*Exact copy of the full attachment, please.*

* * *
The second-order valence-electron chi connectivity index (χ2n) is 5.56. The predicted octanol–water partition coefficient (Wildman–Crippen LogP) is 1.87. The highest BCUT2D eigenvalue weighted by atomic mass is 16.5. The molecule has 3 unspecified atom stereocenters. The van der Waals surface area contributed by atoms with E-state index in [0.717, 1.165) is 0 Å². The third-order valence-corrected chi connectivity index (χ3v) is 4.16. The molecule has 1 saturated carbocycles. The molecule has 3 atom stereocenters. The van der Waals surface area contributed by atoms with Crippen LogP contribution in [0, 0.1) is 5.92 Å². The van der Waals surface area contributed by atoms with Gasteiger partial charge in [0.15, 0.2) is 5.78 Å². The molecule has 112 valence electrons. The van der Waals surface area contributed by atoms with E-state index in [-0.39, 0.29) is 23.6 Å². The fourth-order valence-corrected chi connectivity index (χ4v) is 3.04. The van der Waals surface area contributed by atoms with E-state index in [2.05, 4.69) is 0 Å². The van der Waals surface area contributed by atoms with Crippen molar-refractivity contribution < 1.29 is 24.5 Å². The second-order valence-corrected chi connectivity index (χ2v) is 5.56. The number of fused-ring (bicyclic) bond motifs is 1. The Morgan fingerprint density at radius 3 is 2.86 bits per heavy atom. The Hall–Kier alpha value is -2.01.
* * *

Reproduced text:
The second-order valence-electron chi connectivity index (χ2n) is 5.56. The predicted octanol–water partition coefficient (Wildman–Crippen LogP) is 1.87. The highest BCUT2D eigenvalue weighted by atomic mass is 16.5. The molecule has 3 unspecified atom stereocenters. The van der Waals surface area contributed by atoms with E-state index in [0.717, 1.165) is 0 Å². The third-order valence-corrected chi connectivity index (χ3v) is 4.16. The molecule has 1 saturated carbocycles. The molecule has 3 atom stereocenters. The van der Waals surface area contributed by atoms with Crippen LogP contribution in [0, 0.1) is 5.92 Å². The van der Waals surface area contributed by atoms with Gasteiger partial charge in [0.15, 0.2) is 5.78 Å². The molecule has 112 valence electrons. The van der Waals surface area contributed by atoms with E-state index in [-0.39, 0.29) is 23.6 Å². The fourth-order valence-corrected chi connectivity index (χ4v) is 3.04. The van der Waals surface area contributed by atoms with E-state index in [2.05, 4.69) is 0 Å². The van der Waals surface area contributed by atoms with Crippen molar-refractivity contribution < 1.29 is 24.5 Å². The second-order valence-corrected chi connectivity index (χ2v) is 5.56. The number of fused-ring (bicyclic) bond motifs is 1. The Morgan fingerprint density at radius 3 is 2.86 bits per heavy atom. The Hall–Kier alpha value is -2.01.